Like most folks I know, we weren’t really prepared for the magnitude of damage left in the wake of this week’s ice storm.
We were warned. We saw it coming. But none were prepared for the walloping blow that landed on the Augusta area.
I recalled the last ice storm we had about a decade ago that left us shivering without power for a few days. I figured the roads would be icy, some tree limbs would fall and the power grid would go dark, but I admit that what happened caught me flat-footed.
I worked Wednesday as the storm swept in while my wife held down the fort at home, hunkered down in a cold house with four stir-crazy children and three pathetic dogs. The power went out at 10 a.m., so she boiled water on the gas stove all day to keep the chill at bay while our furnace took its unplanned vacation.
We ate soup that night by candlelight and played cards with flashlights. All the while outside, sleet continued to pelt down, piling on a thick coating of ice that worked a slow, steady execution of the weakest trees, one by one.
When I finally sank into the couch on Wednesday evening, the house was quiet and dark, lit only by a few flickering candles.
We lay there in the living room – far away from the rear of the house where a couple of tall creaking pines still loomed in our back yard.
The night stillness was intermittently broken by the snap, crunch and boom of falling timber. A few times I got up to investigate some of the more thunderous crashes, but I dared not venture out too far for fear of what waited in the darkness overhead.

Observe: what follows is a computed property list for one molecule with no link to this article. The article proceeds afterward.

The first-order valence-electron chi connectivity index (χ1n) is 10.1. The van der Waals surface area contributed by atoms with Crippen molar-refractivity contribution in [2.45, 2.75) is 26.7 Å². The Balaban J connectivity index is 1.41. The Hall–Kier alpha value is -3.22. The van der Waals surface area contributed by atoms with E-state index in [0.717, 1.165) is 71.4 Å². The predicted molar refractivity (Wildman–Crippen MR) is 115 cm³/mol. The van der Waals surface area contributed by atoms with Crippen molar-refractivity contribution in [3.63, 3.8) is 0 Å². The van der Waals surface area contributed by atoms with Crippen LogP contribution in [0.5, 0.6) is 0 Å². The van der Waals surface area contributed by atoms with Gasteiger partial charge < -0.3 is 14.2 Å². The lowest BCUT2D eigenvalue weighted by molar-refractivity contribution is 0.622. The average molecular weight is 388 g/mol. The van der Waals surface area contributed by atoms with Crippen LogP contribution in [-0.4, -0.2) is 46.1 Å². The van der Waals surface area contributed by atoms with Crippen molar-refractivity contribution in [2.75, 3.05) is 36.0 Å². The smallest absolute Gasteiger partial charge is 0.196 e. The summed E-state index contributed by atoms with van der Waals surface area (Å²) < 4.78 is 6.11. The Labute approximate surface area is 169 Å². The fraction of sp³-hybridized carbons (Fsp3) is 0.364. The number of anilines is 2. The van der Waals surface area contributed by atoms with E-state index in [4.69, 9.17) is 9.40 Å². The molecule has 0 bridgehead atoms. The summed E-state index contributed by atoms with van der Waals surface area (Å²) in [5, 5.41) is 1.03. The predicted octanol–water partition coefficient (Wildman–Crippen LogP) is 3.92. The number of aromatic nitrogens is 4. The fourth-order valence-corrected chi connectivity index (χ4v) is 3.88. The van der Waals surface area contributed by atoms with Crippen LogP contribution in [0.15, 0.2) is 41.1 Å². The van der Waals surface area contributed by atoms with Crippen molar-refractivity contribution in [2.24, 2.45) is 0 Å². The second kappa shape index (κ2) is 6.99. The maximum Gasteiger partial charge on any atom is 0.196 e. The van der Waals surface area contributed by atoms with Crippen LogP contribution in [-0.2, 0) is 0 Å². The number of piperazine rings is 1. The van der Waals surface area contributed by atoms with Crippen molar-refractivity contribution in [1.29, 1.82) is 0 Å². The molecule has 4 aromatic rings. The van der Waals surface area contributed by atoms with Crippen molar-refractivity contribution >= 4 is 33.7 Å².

When the cold morning dawned, the scene outside was as close to apocalyptic as I ever want to see. Crumpled and shattered tree limbs lay everywhere. Our house suffered a couple of glancing blows (probably because we cut down about 10 pine trees several years ago), but our neighbors were not so lucky.
Roofs were battered and punctured up and down the block. Windows were smashed and cars crunched under heavy limbs, dropped like splinter bombs from 80 feet in the air.
Luckily, no one was hurt. Neighbors being neighbors, we helped where we could, commiserated where we couldn’t and made plans to survive the coming days until power and our normal lives could be restored.
While I write this I sit listening to the police scanner in the newsroom. The crack and crackle of steady radio traffic reminds me that my troubles are small compared to what is happening across the area. I can hardly imagine the scores of people -- police, firefighters, utilty workers, and others -- who will be away from their families and homes while working night and day for our benefit.
Listening, I resolve to be patient and thankful for all that I have, and to say a prayer for those who toil around the clock to deliver us from still more cold, dark nights ahead.